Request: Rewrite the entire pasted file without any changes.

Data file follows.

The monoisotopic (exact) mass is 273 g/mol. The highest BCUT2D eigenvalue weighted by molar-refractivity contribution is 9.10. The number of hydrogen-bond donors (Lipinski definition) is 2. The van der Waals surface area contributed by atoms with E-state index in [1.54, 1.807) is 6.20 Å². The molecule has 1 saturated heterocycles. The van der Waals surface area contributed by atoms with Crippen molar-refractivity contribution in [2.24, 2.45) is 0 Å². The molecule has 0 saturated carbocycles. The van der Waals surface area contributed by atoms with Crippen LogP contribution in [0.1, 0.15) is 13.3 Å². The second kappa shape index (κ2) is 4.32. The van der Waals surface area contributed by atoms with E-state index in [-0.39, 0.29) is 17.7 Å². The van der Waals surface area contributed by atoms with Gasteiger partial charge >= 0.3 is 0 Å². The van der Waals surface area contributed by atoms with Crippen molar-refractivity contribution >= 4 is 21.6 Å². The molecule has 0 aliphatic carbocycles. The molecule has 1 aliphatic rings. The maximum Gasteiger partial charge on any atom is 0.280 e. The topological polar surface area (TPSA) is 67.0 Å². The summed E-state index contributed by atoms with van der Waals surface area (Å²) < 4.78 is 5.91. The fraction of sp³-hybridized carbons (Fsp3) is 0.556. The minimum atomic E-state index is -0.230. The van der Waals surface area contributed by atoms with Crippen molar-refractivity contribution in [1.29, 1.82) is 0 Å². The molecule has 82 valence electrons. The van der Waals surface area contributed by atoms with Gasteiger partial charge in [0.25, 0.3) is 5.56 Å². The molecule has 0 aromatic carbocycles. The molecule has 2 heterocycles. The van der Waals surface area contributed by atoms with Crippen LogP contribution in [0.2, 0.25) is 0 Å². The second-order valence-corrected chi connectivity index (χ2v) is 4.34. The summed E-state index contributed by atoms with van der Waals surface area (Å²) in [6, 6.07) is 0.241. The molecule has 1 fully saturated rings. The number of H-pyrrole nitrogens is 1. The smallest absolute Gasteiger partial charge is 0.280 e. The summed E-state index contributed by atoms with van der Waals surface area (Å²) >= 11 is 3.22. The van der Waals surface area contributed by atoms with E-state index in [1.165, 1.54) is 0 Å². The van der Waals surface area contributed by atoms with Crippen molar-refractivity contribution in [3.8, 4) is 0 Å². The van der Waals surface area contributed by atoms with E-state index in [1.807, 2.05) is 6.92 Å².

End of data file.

The monoisotopic (exact) mass is 273 g/mol. The highest BCUT2D eigenvalue weighted by molar-refractivity contribution is 9.10. The number of hydrogen-bond donors (Lipinski definition) is 2. The van der Waals surface area contributed by atoms with E-state index in [1.54, 1.807) is 6.20 Å². The molecule has 1 saturated heterocycles. The van der Waals surface area contributed by atoms with Crippen molar-refractivity contribution in [2.24, 2.45) is 0 Å². The molecule has 0 saturated carbocycles. The van der Waals surface area contributed by atoms with Crippen LogP contribution in [0.1, 0.15) is 13.3 Å². The second kappa shape index (κ2) is 4.32. The van der Waals surface area contributed by atoms with E-state index in [-0.39, 0.29) is 17.7 Å². The van der Waals surface area contributed by atoms with Gasteiger partial charge >= 0.3 is 0 Å². The van der Waals surface area contributed by atoms with Crippen molar-refractivity contribution >= 4 is 21.6 Å². The molecule has 0 aliphatic carbocycles. The molecule has 1 aliphatic rings. The maximum Gasteiger partial charge on any atom is 0.280 e. The topological polar surface area (TPSA) is 67.0 Å². The summed E-state index contributed by atoms with van der Waals surface area (Å²) < 4.78 is 5.91. The fraction of sp³-hybridized carbons (Fsp3) is 0.556. The minimum atomic E-state index is -0.230. The van der Waals surface area contributed by atoms with Crippen molar-refractivity contribution in [1.29, 1.82) is 0 Å². The molecule has 82 valence electrons. The van der Waals surface area contributed by atoms with Gasteiger partial charge in [0.25, 0.3) is 5.56 Å². The molecule has 0 aromatic carbocycles. The molecule has 2 heterocycles. The van der Waals surface area contributed by atoms with Crippen LogP contribution in [0.2, 0.25) is 0 Å². The second-order valence-corrected chi connectivity index (χ2v) is 4.34. The summed E-state index contributed by atoms with van der Waals surface area (Å²) in [6, 6.07) is 0.241. The molecule has 1 fully saturated rings. The number of H-pyrrole nitrogens is 1. The smallest absolute Gasteiger partial charge is 0.280 e. The summed E-state index contributed by atoms with van der Waals surface area (Å²) >= 11 is 3.22. The van der Waals surface area contributed by atoms with E-state index in [1.165, 1.54) is 0 Å². The van der Waals surface area contributed by atoms with Crippen molar-refractivity contribution in [3.8, 4) is 0 Å². The van der Waals surface area contributed by atoms with E-state index in [1.807, 2.05) is 6.92 Å².